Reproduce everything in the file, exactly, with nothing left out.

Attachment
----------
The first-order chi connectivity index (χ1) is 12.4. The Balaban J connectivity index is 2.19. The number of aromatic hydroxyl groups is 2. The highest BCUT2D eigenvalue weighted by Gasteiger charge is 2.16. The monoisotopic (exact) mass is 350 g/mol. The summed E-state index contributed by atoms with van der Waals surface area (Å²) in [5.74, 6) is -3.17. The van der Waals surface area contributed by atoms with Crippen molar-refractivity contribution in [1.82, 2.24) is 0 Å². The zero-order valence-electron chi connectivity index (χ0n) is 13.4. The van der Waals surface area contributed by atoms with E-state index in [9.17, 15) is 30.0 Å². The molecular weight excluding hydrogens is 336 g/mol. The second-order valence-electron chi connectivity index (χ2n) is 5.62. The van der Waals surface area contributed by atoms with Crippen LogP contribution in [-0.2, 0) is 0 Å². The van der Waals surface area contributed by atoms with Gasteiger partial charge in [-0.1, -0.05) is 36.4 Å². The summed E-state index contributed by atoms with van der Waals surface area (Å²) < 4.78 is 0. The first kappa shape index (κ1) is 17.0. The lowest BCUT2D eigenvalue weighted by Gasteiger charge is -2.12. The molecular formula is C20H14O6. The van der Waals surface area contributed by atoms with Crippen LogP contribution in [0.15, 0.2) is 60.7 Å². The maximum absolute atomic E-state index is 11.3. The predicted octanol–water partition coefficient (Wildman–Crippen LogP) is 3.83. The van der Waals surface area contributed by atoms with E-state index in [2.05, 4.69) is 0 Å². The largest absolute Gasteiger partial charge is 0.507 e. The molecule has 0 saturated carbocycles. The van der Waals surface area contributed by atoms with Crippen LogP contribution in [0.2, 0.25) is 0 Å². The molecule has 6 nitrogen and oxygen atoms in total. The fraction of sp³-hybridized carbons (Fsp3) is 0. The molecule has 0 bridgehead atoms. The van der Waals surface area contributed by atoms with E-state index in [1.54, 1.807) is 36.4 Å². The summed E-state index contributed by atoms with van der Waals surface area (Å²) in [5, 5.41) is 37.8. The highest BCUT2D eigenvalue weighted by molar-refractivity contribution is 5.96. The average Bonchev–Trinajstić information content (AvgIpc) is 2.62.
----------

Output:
The first-order chi connectivity index (χ1) is 12.4. The Balaban J connectivity index is 2.19. The number of aromatic hydroxyl groups is 2. The highest BCUT2D eigenvalue weighted by Gasteiger charge is 2.16. The monoisotopic (exact) mass is 350 g/mol. The summed E-state index contributed by atoms with van der Waals surface area (Å²) in [5.74, 6) is -3.17. The van der Waals surface area contributed by atoms with Crippen molar-refractivity contribution in [1.82, 2.24) is 0 Å². The zero-order valence-electron chi connectivity index (χ0n) is 13.4. The van der Waals surface area contributed by atoms with E-state index in [9.17, 15) is 30.0 Å². The molecular weight excluding hydrogens is 336 g/mol. The second-order valence-electron chi connectivity index (χ2n) is 5.62. The van der Waals surface area contributed by atoms with Crippen LogP contribution in [-0.2, 0) is 0 Å². The van der Waals surface area contributed by atoms with Gasteiger partial charge in [-0.1, -0.05) is 36.4 Å². The summed E-state index contributed by atoms with van der Waals surface area (Å²) < 4.78 is 0. The first kappa shape index (κ1) is 17.0. The lowest BCUT2D eigenvalue weighted by Gasteiger charge is -2.12. The molecular formula is C20H14O6. The van der Waals surface area contributed by atoms with Crippen LogP contribution in [0.15, 0.2) is 60.7 Å². The maximum absolute atomic E-state index is 11.3. The predicted octanol–water partition coefficient (Wildman–Crippen LogP) is 3.83. The van der Waals surface area contributed by atoms with E-state index in [2.05, 4.69) is 0 Å². The largest absolute Gasteiger partial charge is 0.507 e. The molecule has 0 saturated carbocycles. The van der Waals surface area contributed by atoms with Crippen LogP contribution in [0.2, 0.25) is 0 Å². The molecule has 6 nitrogen and oxygen atoms in total. The fraction of sp³-hybridized carbons (Fsp3) is 0. The molecule has 0 bridgehead atoms. The van der Waals surface area contributed by atoms with E-state index in [1.54, 1.807) is 36.4 Å². The summed E-state index contributed by atoms with van der Waals surface area (Å²) in [5, 5.41) is 37.8. The highest BCUT2D eigenvalue weighted by molar-refractivity contribution is 5.96. The average Bonchev–Trinajstić information content (AvgIpc) is 2.62.